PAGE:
You too, one day, can be president

Catherine Samba-Panza was interim President of the Central African Republic from 2014 to 2016 (AP Images)

Women are quite capable of going into politics.

Does that seem obvious to you? It is not for everyone. In many countries, female candidates must scramble to convince voters and even their own party that they are qualified to assume an elected position.

“No one ever asks if men are capable,” notes Caroline Hubbard, senior adviser on gender, women and democracy at the National Democratic Institute (NDI), who answered questions from Chadian leaders during an online chat in late March. Statistics speak for themselves: “When women participate, countries do better, she says. Research shows that the more women hold elected positions, the greater the standards of living in the country.”

The list of contributions of elected women is long. Yet less than a quarter of the world’s parliamentarians are women. “We must change attitudes,” recommends Caroline Hubbard. How?

For example, she suggests that a civil society organization can build a campaign to change the image of women in politics. “It can put forward leaders and successful women and, using existing statistics, give examples of how women contribute” once elected. It is also important to adapt to the local culture and to “develop arguments to convince your neighbors, your family and your political party.”

At the level of political parties, indeed, changes are needed. Of course, thanks to the quota system, parties have selected more women to represent them in elections. Unfortunately, they let them too rarely appear at the top of the electoral list.

“Men should be the allies of women in politics”

According to Hubbard, it is also crucial to look for respected men, such as religious leaders, and convince them to spread the message. “We need to make allies among those who have power. These are often men,” she says.

Another great barrier against women happens at the individual level. “Often they do not understand how politics can improve their lives,” laments Hubbard, who encourages political parties to make themselves more accessible to women.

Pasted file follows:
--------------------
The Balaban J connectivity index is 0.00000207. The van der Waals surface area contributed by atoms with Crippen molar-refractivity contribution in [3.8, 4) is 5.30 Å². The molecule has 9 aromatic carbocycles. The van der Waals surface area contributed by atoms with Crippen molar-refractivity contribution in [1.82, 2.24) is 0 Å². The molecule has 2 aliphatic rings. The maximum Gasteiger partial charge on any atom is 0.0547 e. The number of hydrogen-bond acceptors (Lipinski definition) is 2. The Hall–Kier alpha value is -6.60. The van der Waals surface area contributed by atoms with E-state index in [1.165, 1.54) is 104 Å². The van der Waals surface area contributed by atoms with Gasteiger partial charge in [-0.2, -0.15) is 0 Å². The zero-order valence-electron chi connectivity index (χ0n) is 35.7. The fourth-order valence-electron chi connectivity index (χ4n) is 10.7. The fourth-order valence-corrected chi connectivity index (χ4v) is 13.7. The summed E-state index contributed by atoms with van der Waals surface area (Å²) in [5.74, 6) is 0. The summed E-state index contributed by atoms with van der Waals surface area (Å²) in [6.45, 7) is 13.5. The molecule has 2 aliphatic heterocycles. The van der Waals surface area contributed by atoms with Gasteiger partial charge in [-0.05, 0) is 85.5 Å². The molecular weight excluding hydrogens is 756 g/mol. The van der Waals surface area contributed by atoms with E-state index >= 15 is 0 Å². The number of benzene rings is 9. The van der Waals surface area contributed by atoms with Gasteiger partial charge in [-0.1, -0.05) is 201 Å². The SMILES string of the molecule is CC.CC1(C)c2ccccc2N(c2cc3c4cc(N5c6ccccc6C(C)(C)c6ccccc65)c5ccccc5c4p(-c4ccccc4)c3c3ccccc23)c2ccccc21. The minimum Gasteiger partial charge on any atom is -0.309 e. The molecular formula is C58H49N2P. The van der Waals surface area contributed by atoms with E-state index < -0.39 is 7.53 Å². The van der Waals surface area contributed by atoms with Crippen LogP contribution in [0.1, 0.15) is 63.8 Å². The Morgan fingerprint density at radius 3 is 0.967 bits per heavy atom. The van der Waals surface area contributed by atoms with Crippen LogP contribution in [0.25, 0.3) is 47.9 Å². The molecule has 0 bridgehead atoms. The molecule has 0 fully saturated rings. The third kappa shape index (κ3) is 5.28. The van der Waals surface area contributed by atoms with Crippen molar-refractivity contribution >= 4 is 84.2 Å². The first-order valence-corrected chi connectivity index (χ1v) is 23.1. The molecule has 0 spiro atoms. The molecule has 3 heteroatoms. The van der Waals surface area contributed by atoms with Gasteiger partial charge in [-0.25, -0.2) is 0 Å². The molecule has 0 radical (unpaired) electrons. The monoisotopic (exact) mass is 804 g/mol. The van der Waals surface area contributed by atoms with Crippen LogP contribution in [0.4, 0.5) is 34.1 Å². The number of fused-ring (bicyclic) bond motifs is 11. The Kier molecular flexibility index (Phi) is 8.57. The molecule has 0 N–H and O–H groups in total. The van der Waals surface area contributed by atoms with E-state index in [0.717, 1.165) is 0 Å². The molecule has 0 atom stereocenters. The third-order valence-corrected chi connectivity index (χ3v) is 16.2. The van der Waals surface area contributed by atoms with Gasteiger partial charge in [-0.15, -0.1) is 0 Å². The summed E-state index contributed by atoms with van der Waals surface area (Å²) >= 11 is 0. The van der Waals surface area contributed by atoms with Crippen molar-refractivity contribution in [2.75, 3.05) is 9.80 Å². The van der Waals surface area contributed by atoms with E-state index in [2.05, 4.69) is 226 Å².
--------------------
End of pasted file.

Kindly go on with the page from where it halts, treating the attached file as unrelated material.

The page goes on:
“Even at home, I teach my girls that women also are leaders”

Leadership training should begin at 10-12 years, says Hubbard. “You have to explain to them what politics is, and show them examples of women leaders, she advocates. And it is important to start early in order to avoid having girls ‘digest’ this idea that women are not capable.”

Many U.S. organizations are trying to develop girls’ leadership. The State Department partners with some of them to encourage girls and women to play sports, for example. For it is a fact that girls’ participation in sports helps them to excel not only as athletes, but in life as well.

You want to run for office? Hubbard offers the following strategy:

1 – First, talk to your family and explain the benefits of your candidacy for you, for democracy and for the country;
2 – Try to convince the party leaders first, and then the citizens;
3 – Learn how to find money to fund your campaign;
4 – Learn how to use non-monetary resources (volunteers, etc.);
5 – Learn how to develop a targeted message to communicate to the public and the media (traditional and social media)
6 – Learn how to manage a team.

You can meet like minded people who want to make a difference in their community in the YALI Network. And take a look at their #YALIVotes campaign!

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